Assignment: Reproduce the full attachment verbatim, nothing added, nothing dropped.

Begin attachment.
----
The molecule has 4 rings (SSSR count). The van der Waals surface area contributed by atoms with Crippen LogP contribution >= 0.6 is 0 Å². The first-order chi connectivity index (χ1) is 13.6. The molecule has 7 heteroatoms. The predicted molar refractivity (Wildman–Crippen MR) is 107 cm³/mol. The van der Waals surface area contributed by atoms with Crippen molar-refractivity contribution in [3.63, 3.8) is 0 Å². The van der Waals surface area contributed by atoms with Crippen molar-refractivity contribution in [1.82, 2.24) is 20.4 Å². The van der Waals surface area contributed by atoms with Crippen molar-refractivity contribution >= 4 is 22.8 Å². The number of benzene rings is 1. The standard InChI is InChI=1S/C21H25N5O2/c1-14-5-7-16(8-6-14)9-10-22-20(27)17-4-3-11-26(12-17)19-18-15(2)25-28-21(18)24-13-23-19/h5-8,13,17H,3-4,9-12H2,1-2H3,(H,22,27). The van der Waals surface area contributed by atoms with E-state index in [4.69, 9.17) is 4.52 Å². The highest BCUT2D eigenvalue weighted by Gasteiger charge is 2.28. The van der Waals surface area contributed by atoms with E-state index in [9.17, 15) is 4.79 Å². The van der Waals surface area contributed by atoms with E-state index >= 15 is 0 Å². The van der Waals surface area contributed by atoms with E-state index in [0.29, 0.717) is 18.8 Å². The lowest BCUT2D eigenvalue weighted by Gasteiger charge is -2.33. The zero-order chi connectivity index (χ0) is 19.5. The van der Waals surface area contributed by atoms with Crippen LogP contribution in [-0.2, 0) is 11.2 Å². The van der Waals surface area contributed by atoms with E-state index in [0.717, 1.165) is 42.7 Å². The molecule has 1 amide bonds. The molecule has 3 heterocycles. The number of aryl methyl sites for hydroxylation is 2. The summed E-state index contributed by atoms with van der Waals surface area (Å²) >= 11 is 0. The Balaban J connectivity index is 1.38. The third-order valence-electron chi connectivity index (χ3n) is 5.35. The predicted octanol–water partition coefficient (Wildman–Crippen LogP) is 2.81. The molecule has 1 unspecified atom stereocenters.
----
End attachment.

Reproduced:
The molecule has 4 rings (SSSR count). The van der Waals surface area contributed by atoms with Crippen LogP contribution >= 0.6 is 0 Å². The first-order chi connectivity index (χ1) is 13.6. The molecule has 7 heteroatoms. The predicted molar refractivity (Wildman–Crippen MR) is 107 cm³/mol. The van der Waals surface area contributed by atoms with Crippen molar-refractivity contribution in [3.63, 3.8) is 0 Å². The van der Waals surface area contributed by atoms with Crippen molar-refractivity contribution in [1.82, 2.24) is 20.4 Å². The van der Waals surface area contributed by atoms with Crippen molar-refractivity contribution >= 4 is 22.8 Å². The number of benzene rings is 1. The standard InChI is InChI=1S/C21H25N5O2/c1-14-5-7-16(8-6-14)9-10-22-20(27)17-4-3-11-26(12-17)19-18-15(2)25-28-21(18)24-13-23-19/h5-8,13,17H,3-4,9-12H2,1-2H3,(H,22,27). The van der Waals surface area contributed by atoms with E-state index in [4.69, 9.17) is 4.52 Å². The highest BCUT2D eigenvalue weighted by Gasteiger charge is 2.28. The van der Waals surface area contributed by atoms with E-state index in [9.17, 15) is 4.79 Å². The van der Waals surface area contributed by atoms with E-state index >= 15 is 0 Å². The van der Waals surface area contributed by atoms with E-state index in [0.29, 0.717) is 18.8 Å². The lowest BCUT2D eigenvalue weighted by Gasteiger charge is -2.33. The zero-order chi connectivity index (χ0) is 19.5. The van der Waals surface area contributed by atoms with Crippen LogP contribution in [-0.2, 0) is 11.2 Å². The van der Waals surface area contributed by atoms with E-state index in [0.717, 1.165) is 42.7 Å². The molecule has 1 amide bonds. The molecule has 3 heterocycles. The number of aryl methyl sites for hydroxylation is 2. The summed E-state index contributed by atoms with van der Waals surface area (Å²) >= 11 is 0. The Balaban J connectivity index is 1.38. The third-order valence-electron chi connectivity index (χ3n) is 5.35. The predicted octanol–water partition coefficient (Wildman–Crippen LogP) is 2.81. The molecule has 1 unspecified atom stereocenters.